THE BEGINNING: The story of Cesar Estrada Chavez begins near Yuma, Arizona. Cesar was born on March 31, 1927. He was named after his grandfather, Cesario. Regrettably, the story of Cesar Estrada Chavez also ends near Yuma, Arizona. He passed away on April 23, 1993, in San Luis, a small village near Yuma, Arizona. He learned about justice or rather injustice early in his life. Cesar grew up in Arizona; the small adobe home, where Cesar was born was swindled from them by dishonest Anglos. In 1938 he and his family moved to California. He lived in La Colonia Barrio in Oxnard for a short period, returning to Arizona several months later. They returned to California in June 1939 and this time settled in San Jose. They lived in the barrio called Sal Si Puedes -“Get Out If You Can.” Cesar thought the only way to get out of the circle of poverty was to work his way up and send the kids to college. He and his family worked in the fields of California from Brawley to Oxnard, Atascadero, Gonzales, King City, Salinas, McFarland, Delano, Wasco, Selma, Kingsburg, and Mendota. He did not like school as a child, probably because he spoke only Spanish at home. The teachers were mostly Anglo and only spoke English. Spanish was forbidden in school. He remembers being punished with a ruler to his knuckles for violating the rule. He also remembers that some schools were segregated and he felt that in the integrated schools he was like a monkey in a cage. He remembers having to listen to a lot of racist remarks. He remembers seeing signs that read whites only. He and his brother, Richard, attended thirty-seven schools. He felt that education had nothing to do with his farm worker/migrant way of life. In 1942 he graduated from the eighth grade. Because his father, Librado, had been in an accident and because he did not want his mother, Juana, to work in the fields, he could not to go to high school, and instead became a migrant farm worker. In 1944 he joined the Navy at the age of seventeen. He served two years and in addition to discrimination, he experienced strict regimentation. In 1948 Cesar married Helen Fabela. They honeymooned in California by visiting all the California Missions from Sonoma to San Diego (again the influence of education). They settled in Delano and started their family. First Fernando, then Sylvia, then Linda, and five more children were to follow. Cesar returned to San Jose where he met and was influenced by Father Donald McDonnell. They talked about farm workers and strikes. Cesar began reading about St. Francis and Gandhi and nonviolence. After Father McDonnell came another very influential person, Fred Ross. Cesar became an organizer for Ross’ organization, the Community Service Organization – CSO. His first task was voter registration.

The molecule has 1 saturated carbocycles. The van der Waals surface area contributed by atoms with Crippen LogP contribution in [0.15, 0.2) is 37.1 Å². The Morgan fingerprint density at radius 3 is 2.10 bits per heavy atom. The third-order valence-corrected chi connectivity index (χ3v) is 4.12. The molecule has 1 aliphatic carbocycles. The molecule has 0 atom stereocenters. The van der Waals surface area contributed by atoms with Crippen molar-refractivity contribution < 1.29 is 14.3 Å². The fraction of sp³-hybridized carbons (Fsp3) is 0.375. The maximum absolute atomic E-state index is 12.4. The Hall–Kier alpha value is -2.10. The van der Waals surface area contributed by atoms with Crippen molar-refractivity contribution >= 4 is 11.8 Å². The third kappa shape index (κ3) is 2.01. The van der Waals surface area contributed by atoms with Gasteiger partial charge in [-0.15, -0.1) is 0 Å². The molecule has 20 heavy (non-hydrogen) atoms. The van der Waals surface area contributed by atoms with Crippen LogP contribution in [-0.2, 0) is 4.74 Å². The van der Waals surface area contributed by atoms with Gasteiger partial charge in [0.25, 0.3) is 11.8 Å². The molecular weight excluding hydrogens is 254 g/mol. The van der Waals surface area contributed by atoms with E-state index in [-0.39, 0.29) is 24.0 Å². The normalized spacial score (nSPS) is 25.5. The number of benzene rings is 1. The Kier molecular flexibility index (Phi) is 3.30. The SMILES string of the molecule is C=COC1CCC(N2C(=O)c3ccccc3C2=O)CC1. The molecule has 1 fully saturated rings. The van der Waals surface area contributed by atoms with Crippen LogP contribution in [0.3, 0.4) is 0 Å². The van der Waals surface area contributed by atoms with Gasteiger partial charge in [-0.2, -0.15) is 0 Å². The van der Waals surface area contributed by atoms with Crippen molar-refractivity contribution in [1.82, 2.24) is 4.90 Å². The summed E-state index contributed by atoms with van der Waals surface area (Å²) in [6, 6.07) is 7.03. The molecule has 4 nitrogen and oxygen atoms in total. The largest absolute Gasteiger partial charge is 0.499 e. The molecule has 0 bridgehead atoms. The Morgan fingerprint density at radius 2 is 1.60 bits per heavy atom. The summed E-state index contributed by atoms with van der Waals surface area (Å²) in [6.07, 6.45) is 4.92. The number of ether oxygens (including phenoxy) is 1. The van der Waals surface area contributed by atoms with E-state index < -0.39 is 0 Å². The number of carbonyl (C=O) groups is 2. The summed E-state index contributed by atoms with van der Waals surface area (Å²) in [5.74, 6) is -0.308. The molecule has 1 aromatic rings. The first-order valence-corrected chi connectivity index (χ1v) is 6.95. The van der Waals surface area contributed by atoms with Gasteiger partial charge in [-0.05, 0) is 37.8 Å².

THE UNITED FARM WORKERS IS BORN: In 1962 Cesar founded the National Farm Workers Association, later to become the United Farm Workers – the UFW. He was joined by Dolores Huerta and the union was born. That same year Richard Chavez designed the UFW Eagle and Cesar chose the black and red colors. Cesar told the story of the birth of the eagle. He asked Richard to design the flag, but Richard could not make an eagle that he liked. Finally he sketched one on a piece of brown wrapping paper. He then squared off the wing edges so that the eagle would be easier for union members to draw on the handmade red flags that would give courage to the farm workers with their own powerful symbol. Cesar made reference to the flag by stating, “A symbol is an important thing. That is why we chose an Aztec eagle. It gives pride . . . When people see it they know it means dignity.” For a long time in 1962, there were very few union dues paying members. By 1970 the UFW got grape growers to accept union contracts and had effectively organized most of that industry, at one point in time claiming 50,000 dues paying members. The reason was Cesar Chavez’s tireless leadership and nonviolent tactics that included the Delano grape strike, his fasts that focused national attention on farm workers problems, and the 340-mile march from Delano to Sacramento in 1966. The farm workers and supporters carried banners with the black eagle with HUELGA (strike) and VIVA LA CAUSA (Long live our cause). The marchers wanted the state government to pass laws which would permit farm workers to organize into a union and allow collective bargaining agreements. Cesar made people aware of the struggles of farm workers for better pay and safer working conditions. He succeeded through nonviolent tactics (boycotts, pickets, and strikes). Cesar Chavez and the union sought recognition of the importance and dignity of all farm workers. It was the beginning of La Causa a cause that was supported by organized labor, religious groups, minorities, and students. Cesar Chavez had the foresight to train his union workers and then to send many of them into the cities where they were to use the boycott and picket as their weapon. Cesar was willing to sacrifice his own life so that the union would continue and that violence was not used. Cesar fasted many times. In 1968 Cesar went on a water only fast, 25 day fast. He repeated the fast in 1972 for 24 days, and again in 1988, this time for 36 days. What motivated him to do this? He said, Farm workers everywhere are angry and worried that we cannot win without violence. We have proved it before through persistence, hard work, faith and willingness to sacrifice. We can win and keep our own self-respect and build a great union that will secure the spirit of all people if we do it through a rededication and recommitment to the struggle for justice through nonviolence.